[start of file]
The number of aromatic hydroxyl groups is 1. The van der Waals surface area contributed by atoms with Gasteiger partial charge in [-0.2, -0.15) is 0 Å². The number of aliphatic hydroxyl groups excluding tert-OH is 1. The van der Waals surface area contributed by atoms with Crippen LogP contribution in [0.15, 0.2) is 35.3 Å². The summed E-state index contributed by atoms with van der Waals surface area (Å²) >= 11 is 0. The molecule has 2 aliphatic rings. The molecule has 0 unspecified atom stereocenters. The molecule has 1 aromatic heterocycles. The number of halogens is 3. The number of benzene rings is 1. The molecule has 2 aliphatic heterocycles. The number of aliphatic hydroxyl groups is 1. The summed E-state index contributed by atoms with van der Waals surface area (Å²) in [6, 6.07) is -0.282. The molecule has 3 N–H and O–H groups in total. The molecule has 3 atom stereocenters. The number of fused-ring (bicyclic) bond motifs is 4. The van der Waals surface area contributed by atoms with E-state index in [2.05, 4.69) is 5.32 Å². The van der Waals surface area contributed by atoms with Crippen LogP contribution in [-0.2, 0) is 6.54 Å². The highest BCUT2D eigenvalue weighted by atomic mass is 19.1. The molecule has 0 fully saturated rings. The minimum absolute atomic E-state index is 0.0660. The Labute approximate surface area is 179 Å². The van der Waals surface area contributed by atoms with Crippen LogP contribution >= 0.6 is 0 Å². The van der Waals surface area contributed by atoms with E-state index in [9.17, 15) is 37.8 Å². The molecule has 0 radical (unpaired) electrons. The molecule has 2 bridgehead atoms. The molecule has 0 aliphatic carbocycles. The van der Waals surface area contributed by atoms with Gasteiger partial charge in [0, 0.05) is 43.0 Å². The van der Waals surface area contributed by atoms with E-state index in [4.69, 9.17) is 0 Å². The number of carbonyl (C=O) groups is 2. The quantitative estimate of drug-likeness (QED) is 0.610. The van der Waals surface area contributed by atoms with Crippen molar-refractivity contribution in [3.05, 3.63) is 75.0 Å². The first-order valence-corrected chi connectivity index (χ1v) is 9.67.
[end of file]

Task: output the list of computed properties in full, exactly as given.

The number of aromatic hydroxyl groups is 1. The van der Waals surface area contributed by atoms with Gasteiger partial charge in [-0.2, -0.15) is 0 Å². The number of aliphatic hydroxyl groups excluding tert-OH is 1. The van der Waals surface area contributed by atoms with Crippen LogP contribution in [0.15, 0.2) is 35.3 Å². The summed E-state index contributed by atoms with van der Waals surface area (Å²) >= 11 is 0. The molecule has 2 aliphatic rings. The molecule has 0 unspecified atom stereocenters. The molecule has 1 aromatic heterocycles. The number of halogens is 3. The number of benzene rings is 1. The molecule has 2 aliphatic heterocycles. The number of aliphatic hydroxyl groups is 1. The summed E-state index contributed by atoms with van der Waals surface area (Å²) in [6, 6.07) is -0.282. The molecule has 3 N–H and O–H groups in total. The molecule has 3 atom stereocenters. The number of fused-ring (bicyclic) bond motifs is 4. The van der Waals surface area contributed by atoms with E-state index in [2.05, 4.69) is 5.32 Å². The van der Waals surface area contributed by atoms with Crippen LogP contribution in [-0.2, 0) is 6.54 Å². The highest BCUT2D eigenvalue weighted by atomic mass is 19.1. The molecule has 0 fully saturated rings. The minimum absolute atomic E-state index is 0.0660. The Labute approximate surface area is 179 Å². The van der Waals surface area contributed by atoms with Crippen LogP contribution >= 0.6 is 0 Å². The van der Waals surface area contributed by atoms with E-state index in [9.17, 15) is 37.8 Å². The molecule has 0 radical (unpaired) electrons. The molecule has 2 bridgehead atoms. The molecule has 0 aliphatic carbocycles. The van der Waals surface area contributed by atoms with Gasteiger partial charge in [0, 0.05) is 43.0 Å². The van der Waals surface area contributed by atoms with E-state index in [4.69, 9.17) is 0 Å². The number of carbonyl (C=O) groups is 2. The quantitative estimate of drug-likeness (QED) is 0.610. The van der Waals surface area contributed by atoms with Crippen molar-refractivity contribution in [3.05, 3.63) is 75.0 Å². The first-order valence-corrected chi connectivity index (χ1v) is 9.67.